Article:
John McIntyre, whom James Wolcott calls "the Dave Brubeck of the art and craft of copy editing," writes on language, editing, journalism, and other manifestations of human frailty. Comments welcome. Identifying his errors relieves him of the burden of omniscience. Write to jemcintyre@gmail.com, befriend at Facebook, or follow at Twitter: @johnemcintyre. Back 2009-2012 at the original site, http://weblogs.baltimoresun.com/news/mcintyre/blog/ and now at www.baltimoresun.com/news/language-blog/.

Tuesday, March 30, 2010

Recognize the inner bully


Never mind that Romantic era and Victorian gush about the innocence of children. I have been convinced for years that on any given day any given group of children is thisclose to Lord of the Flies.

You might want to consider the nine students at South Hadley High School in Massachusetts who face criminal charges over a relentless campaign of harassment that led fifteen-year-old Phoebe Prince to hang herself.

No, children are not civilized human beings, and it takes a great deal of effort over a long span to bring them to that point. Judging from the behavior we can witness on the Internet and in public discourse, the process has been incomplete for a substantial segment of the adult population.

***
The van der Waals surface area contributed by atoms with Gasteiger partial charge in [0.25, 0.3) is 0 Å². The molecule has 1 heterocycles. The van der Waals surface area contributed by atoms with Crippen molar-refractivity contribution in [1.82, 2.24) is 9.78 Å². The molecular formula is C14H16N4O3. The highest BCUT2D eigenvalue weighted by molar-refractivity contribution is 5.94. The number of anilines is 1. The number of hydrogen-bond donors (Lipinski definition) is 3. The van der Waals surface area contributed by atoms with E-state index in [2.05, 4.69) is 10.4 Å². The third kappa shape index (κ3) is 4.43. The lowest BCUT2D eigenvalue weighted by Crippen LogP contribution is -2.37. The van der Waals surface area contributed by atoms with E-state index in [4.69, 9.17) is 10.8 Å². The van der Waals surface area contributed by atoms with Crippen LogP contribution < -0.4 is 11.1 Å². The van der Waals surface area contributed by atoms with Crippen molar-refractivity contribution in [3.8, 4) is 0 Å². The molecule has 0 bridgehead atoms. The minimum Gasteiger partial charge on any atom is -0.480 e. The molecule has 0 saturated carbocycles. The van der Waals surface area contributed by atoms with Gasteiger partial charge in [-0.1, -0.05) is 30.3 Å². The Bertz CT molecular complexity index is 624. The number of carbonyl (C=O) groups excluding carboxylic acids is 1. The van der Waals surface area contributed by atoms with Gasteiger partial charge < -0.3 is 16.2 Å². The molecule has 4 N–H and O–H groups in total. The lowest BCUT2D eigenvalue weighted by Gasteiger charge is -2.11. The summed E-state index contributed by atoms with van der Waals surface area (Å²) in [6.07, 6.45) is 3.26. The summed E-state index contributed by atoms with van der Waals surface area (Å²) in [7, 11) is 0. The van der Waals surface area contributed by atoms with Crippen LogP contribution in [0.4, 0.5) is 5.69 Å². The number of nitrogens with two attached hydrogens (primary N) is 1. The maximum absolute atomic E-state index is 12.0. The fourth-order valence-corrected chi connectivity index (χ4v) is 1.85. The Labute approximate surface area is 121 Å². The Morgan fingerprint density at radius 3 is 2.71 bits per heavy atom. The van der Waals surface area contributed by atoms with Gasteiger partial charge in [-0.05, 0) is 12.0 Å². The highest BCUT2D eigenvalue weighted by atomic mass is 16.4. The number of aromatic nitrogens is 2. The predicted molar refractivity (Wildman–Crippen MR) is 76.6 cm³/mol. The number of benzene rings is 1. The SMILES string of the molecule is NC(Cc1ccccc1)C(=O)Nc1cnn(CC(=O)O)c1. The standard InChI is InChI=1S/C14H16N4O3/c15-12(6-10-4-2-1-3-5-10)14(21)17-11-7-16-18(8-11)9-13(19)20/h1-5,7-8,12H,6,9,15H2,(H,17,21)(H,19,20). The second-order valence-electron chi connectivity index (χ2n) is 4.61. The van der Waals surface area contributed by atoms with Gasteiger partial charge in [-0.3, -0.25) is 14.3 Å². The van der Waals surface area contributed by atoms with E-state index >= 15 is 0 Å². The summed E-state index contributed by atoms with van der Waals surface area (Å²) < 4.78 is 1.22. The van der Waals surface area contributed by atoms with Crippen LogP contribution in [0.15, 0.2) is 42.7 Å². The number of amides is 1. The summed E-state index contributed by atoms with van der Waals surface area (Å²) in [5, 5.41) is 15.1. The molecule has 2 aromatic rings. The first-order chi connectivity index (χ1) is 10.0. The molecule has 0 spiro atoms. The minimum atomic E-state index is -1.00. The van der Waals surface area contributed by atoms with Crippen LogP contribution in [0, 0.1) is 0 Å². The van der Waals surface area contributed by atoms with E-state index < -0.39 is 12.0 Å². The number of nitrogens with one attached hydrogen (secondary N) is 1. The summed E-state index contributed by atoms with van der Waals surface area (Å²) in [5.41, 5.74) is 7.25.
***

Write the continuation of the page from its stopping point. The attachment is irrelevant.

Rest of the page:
I am not speaking from a platform of moral superiority here, and I suspect that most of us have reason to feel shame in recollecting our childhood and adolescence. Though I was, as a bookish, nearsighted teacher’s pet, occasionally bullied in elementary school, I sometimes took the other side.

Children have a feral gift of identifying the weak in the pack and turning on them. There was a girl in elementary school in Elizaville, Kentucky, who was cross-eyed and slow-witted, and some playground genius recognized one day the phonetic similarity of Margaret and maggot. I’m not sure that she was ever taunted to her face with the word, but I can’t rule that out.

I said nothing. If you ally yourself with the weak, you too step forward to be attacked.

There was a boy in my class, until the year he failed to be promoted to the next grade, who was short and wizened and quiet. I remember mocking him one winter because he wore a red jacket with a hood. (I no longer recall what led me to single that garment out.) As an adult, I realize that he, like most of the class, was a child of farmers of limited resources, and any clothing he wound up with he was doomed to wear. But, as usual, compassion arrives late in the day.